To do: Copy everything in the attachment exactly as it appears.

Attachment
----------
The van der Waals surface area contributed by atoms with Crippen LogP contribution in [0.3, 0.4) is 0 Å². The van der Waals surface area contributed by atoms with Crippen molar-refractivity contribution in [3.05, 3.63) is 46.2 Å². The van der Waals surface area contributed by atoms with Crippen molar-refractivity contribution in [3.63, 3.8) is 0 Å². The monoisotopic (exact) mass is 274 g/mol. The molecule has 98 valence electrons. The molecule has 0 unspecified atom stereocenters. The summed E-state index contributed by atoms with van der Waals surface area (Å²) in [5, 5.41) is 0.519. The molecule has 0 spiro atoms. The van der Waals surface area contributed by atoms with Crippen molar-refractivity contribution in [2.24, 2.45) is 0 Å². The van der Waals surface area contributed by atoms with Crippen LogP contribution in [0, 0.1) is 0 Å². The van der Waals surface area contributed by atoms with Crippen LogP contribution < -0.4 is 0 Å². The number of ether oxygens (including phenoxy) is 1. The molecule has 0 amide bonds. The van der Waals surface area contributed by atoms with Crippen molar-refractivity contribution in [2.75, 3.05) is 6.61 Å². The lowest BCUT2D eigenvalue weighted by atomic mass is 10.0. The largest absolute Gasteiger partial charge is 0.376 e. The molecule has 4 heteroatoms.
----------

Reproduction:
The van der Waals surface area contributed by atoms with Crippen LogP contribution in [0.3, 0.4) is 0 Å². The van der Waals surface area contributed by atoms with Crippen molar-refractivity contribution in [3.05, 3.63) is 46.2 Å². The van der Waals surface area contributed by atoms with Crippen molar-refractivity contribution in [3.63, 3.8) is 0 Å². The monoisotopic (exact) mass is 274 g/mol. The molecule has 98 valence electrons. The molecule has 0 unspecified atom stereocenters. The summed E-state index contributed by atoms with van der Waals surface area (Å²) in [5, 5.41) is 0.519. The molecule has 0 spiro atoms. The van der Waals surface area contributed by atoms with Crippen molar-refractivity contribution in [2.24, 2.45) is 0 Å². The van der Waals surface area contributed by atoms with Crippen LogP contribution in [0, 0.1) is 0 Å². The van der Waals surface area contributed by atoms with Crippen LogP contribution < -0.4 is 0 Å². The number of ether oxygens (including phenoxy) is 1. The molecule has 0 amide bonds. The van der Waals surface area contributed by atoms with Crippen molar-refractivity contribution in [2.75, 3.05) is 6.61 Å². The lowest BCUT2D eigenvalue weighted by atomic mass is 10.0. The largest absolute Gasteiger partial charge is 0.376 e. The molecule has 4 heteroatoms.